Trinkets turn into treasures

Residents bring gold, old coins, plates and more to traveling roadshow in hopes of getting a nice check in return.

January 25, 2011|By Bradley Zint,
  • Field manager Colleen Rivera shows a collectible vintage Gibson guitar she purchased for the Ohio Valley Gold & Silver Refinery’s traveling roadshow. The roadshow will be in the Best Western Newport Mesa Inn through Saturday.
Field manager Colleen Rivera shows a collectible vintage… (DON LEACH, Daily…)

COSTA MESA — There was buried treasure in the backyard just waiting to be dug up.

And the family knew it.

So one day the granddaughter decided to excavate what her grandmother, an escapee from an oppressive Russian tsarist rule, put in the dirt years ago.

Turns out it was $57,000 worth of Russian gold rubles.

That's just one story Colleen Rivera likes to tell. Witnessing such impressive finds is part of her job as a field manager for the Ohio Valley Gold & Silver Refinery's traveling roadshow.

The Springfield, Ill.-based company is in Costa Mesa through Saturday looking to buy precious metals, jewelry, historical artifacts, antiques and other collectibles.

"With cutbacks, layoffs, cutbacks against insurance … people are needing residual income boosts," Rivera said. "[Selling to us] is a great way to do it."


Rivera and her two Ohio Valley colleagues have set up shop all week in the Best Western Newport Mesa Inn, 2642 Newport Blvd. They operate from 9 a.m. to 6 p.m. through Friday, and 9 a.m. to 4 p.m. Saturday.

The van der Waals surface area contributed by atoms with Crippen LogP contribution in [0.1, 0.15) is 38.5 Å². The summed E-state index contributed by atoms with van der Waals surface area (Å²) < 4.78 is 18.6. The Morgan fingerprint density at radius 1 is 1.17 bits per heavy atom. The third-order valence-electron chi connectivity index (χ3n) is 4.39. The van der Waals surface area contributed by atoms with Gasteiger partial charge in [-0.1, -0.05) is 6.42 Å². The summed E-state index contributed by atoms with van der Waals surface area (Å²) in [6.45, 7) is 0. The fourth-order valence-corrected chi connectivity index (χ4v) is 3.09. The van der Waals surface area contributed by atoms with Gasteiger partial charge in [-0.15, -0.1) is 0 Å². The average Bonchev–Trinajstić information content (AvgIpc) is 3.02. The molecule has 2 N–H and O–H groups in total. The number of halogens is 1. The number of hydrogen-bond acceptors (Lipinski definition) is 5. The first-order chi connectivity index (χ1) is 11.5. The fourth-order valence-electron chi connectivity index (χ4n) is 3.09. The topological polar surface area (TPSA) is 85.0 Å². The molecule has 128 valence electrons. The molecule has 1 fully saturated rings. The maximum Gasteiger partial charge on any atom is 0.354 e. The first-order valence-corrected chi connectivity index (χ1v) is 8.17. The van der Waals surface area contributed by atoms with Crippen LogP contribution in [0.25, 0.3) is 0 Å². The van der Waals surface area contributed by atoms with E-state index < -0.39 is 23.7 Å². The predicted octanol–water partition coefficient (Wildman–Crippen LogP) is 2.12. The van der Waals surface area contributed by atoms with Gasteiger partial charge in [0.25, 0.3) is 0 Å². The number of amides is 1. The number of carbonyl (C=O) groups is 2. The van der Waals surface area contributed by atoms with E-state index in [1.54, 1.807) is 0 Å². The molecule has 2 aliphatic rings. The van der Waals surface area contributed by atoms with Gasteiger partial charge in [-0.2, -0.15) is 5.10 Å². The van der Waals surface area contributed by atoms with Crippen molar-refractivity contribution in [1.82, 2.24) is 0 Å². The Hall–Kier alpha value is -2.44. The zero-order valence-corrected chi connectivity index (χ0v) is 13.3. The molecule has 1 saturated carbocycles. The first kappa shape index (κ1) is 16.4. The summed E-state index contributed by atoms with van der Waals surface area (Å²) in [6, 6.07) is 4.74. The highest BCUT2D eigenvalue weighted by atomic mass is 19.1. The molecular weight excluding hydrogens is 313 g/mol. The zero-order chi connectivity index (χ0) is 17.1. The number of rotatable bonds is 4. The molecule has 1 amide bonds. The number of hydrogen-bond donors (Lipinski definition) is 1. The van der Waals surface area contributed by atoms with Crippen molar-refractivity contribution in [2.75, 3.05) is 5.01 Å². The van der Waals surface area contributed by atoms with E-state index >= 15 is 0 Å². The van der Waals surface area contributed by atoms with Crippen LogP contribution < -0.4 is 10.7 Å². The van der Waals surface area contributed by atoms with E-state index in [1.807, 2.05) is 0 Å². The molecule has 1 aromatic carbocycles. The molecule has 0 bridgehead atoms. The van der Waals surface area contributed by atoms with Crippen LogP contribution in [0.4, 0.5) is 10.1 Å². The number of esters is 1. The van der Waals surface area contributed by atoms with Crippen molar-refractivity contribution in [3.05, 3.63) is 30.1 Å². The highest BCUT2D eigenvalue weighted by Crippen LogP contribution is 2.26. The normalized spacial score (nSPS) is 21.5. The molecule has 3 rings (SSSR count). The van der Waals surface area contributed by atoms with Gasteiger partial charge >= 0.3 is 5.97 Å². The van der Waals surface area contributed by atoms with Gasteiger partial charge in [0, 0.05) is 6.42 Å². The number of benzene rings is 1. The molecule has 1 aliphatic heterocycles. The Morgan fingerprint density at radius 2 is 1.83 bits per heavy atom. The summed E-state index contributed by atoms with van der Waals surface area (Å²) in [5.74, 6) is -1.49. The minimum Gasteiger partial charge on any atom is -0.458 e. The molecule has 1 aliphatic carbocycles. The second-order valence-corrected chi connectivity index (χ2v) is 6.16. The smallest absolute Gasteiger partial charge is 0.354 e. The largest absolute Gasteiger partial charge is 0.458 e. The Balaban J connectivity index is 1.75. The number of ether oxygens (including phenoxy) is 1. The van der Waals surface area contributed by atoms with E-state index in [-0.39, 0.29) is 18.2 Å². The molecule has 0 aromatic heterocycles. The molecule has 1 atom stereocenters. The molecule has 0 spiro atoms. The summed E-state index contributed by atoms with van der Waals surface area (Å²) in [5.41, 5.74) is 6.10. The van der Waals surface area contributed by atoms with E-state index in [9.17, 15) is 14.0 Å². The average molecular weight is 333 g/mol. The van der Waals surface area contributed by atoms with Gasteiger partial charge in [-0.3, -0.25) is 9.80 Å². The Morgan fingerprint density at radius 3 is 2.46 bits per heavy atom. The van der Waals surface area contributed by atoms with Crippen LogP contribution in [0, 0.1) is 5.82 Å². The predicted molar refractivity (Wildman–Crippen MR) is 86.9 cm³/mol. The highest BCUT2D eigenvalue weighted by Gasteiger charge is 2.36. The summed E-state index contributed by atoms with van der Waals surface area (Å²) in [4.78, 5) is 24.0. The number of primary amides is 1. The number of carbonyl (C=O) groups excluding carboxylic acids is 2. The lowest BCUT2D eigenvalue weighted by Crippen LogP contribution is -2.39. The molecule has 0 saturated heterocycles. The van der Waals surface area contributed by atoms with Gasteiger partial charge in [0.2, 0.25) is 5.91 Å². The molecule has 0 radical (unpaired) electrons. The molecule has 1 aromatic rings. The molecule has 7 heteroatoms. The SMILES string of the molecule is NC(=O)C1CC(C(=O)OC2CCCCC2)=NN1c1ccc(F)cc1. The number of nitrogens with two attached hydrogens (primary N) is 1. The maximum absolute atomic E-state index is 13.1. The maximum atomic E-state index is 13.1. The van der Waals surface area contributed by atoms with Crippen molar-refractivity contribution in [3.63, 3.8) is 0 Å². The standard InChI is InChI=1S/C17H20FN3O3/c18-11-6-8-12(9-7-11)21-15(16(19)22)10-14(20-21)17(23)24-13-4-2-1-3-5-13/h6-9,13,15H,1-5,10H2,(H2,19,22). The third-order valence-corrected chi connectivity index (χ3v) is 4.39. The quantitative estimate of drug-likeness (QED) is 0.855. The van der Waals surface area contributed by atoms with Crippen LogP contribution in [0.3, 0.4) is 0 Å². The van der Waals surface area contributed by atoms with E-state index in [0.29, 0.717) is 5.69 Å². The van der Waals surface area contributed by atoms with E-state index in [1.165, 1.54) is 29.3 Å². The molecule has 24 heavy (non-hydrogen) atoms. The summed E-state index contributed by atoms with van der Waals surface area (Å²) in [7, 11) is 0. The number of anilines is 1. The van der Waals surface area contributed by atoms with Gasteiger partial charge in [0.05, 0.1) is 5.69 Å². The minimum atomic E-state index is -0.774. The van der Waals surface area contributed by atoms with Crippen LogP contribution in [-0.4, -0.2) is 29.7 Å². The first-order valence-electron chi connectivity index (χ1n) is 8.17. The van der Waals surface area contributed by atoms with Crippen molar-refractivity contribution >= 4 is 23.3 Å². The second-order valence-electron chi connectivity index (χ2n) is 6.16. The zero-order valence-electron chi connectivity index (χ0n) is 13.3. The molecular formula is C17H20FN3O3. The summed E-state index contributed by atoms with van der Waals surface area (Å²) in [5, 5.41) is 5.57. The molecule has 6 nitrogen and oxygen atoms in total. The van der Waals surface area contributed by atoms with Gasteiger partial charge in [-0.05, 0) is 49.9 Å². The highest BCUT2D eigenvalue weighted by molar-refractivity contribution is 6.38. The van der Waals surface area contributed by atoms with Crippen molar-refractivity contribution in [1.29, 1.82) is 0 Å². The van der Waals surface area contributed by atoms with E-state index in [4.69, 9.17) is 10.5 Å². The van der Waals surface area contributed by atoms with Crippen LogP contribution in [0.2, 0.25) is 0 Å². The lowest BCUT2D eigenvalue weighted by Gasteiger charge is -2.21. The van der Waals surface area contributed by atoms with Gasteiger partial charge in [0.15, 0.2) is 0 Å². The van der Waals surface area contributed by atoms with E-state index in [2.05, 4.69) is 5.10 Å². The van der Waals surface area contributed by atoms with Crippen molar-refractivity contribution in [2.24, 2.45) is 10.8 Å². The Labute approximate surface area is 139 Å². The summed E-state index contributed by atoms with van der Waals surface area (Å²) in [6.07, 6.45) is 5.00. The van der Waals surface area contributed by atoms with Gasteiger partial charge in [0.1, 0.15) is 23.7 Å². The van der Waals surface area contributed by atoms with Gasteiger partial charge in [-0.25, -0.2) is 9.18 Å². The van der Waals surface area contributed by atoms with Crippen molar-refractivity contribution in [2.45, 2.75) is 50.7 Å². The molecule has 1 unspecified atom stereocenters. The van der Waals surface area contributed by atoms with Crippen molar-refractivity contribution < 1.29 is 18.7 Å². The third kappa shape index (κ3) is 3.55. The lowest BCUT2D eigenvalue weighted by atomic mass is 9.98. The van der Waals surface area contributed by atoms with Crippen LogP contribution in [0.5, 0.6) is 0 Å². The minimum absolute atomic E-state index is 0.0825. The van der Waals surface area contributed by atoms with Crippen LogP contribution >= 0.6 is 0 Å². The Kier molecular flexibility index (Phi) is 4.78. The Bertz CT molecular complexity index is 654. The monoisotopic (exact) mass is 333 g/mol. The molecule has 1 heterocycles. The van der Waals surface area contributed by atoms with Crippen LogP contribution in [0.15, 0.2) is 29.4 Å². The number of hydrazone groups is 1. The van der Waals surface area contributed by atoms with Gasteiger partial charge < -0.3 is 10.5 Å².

On Tuesday morning a trickle of the roadshow's first customers were coming in with various trinkets.

Among them was Emily Silva of Newport Beach. Like most customers, she was hoping her items — including an old weather vane that's "years and years" old, some English plates and a pitcher featuring Cutty Sark whisky and "Captain John Willis" — might be worth some cash.

But no such luck.

"The appraiser said it wasn't old enough," Silva said.

But she was smiling and still in good spirits as she left the hotel.

Fullerton resident Dave Gluhak had better luck. He brought in some scrap gold and coins, including an American 1-cent piece dated 1855.

No valuable luck with the coins, but the gold — always in demand — netted him a not-too-shabby check for $387.15.

Christina Fitzgerald's father was in the Army during World War II. After his European tour, he brought home some coins, European currency and other items.

Fitzgerald, a Costa Mesa resident, decided to bring in some of her father's coins and currency, which earlier were locked in a box that needed a locksmith's help to open.

"I don't know if they're worth anything, but I just thought I'd be interested to find out if anything had value to it," Fitzgerald said.

It did.

"For a couple of pennies, a couple of dimes and nickels and stuff," she got a check for $50.

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